Border agent detains U.S. citizens for speaking Spanish

The ACLU may take legal action on behalf of two women, both American citizens, who went to a convenience store to buy milk and eggs in a Montana town near the Canadian border and were stopped by a Border Patrol agent who overheard them conversing in Spanish.

The women are Mexican-American, and bilingual, but were born in the U.S. They were detained about 40 minutes while the agent checked their IDs and questioned them. The Supreme Court has ruled that such “investigative stops” are constitutionally permissible if an officer of the law has “reasonable suspicion” to believe a crime or immigration violation has been committed. But police can’t stop and question people randomly or arbitrarily.

The Border Patrol agent told the women he considered them suspicious because they were speaking Spanish “in a state where it’s predominantly English-speaking.” Of course, that’s also true of every other state, so if this justifies police stops, it effectively criminalizes speaking any language other than English anywhere in the United States.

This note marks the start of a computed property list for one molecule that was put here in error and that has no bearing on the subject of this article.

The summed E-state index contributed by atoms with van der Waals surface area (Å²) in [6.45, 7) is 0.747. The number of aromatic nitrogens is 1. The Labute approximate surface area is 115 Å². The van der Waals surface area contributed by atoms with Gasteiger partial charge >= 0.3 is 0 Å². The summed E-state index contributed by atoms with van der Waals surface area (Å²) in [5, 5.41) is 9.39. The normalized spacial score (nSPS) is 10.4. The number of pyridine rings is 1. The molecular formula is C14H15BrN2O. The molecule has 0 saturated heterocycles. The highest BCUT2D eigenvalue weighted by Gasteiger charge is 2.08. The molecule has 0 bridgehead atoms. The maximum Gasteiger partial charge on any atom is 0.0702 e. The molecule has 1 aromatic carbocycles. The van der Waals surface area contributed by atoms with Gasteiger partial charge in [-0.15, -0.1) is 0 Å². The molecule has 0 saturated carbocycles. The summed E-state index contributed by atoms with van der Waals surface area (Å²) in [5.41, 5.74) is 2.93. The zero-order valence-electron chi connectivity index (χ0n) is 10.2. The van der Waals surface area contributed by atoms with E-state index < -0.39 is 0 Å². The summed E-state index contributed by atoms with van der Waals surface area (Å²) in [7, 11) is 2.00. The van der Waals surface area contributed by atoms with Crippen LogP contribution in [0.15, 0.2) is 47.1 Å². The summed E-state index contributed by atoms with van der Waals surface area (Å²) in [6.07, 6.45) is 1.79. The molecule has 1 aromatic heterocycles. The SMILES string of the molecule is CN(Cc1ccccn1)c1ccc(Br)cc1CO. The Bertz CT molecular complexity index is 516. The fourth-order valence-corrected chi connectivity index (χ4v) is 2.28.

The women likely have grounds to sue the agent and his employer for violating their civil rights. The Border Patrol responded to this incident by asserting its agents “have the authority to question individuals, make arrests, and take and consider evidence,” but failed to explain why speaking Spanish justified the stop and didn’t address the question of whether the agent’s conduct violated the women’s constitutional rights.

Some English-speaking white Americans don’t understand why this kind of profiling is a problem. After all, the women were let go after the agent determined they weren’t illegals. But remember, they’re citizens who did nothing wrong, but nevertheless were detained by a cop for nearly an hour, not because of anything they did, but because of who they are. Now try to imagine what your life would be like if you were continually being stopped and detained by police whenever you shop for groceries or go for a walk in your neighborhood.

White English-speakers don’t understand what this feels like because it doesn’t happen to them.

Read story here.

Your Comment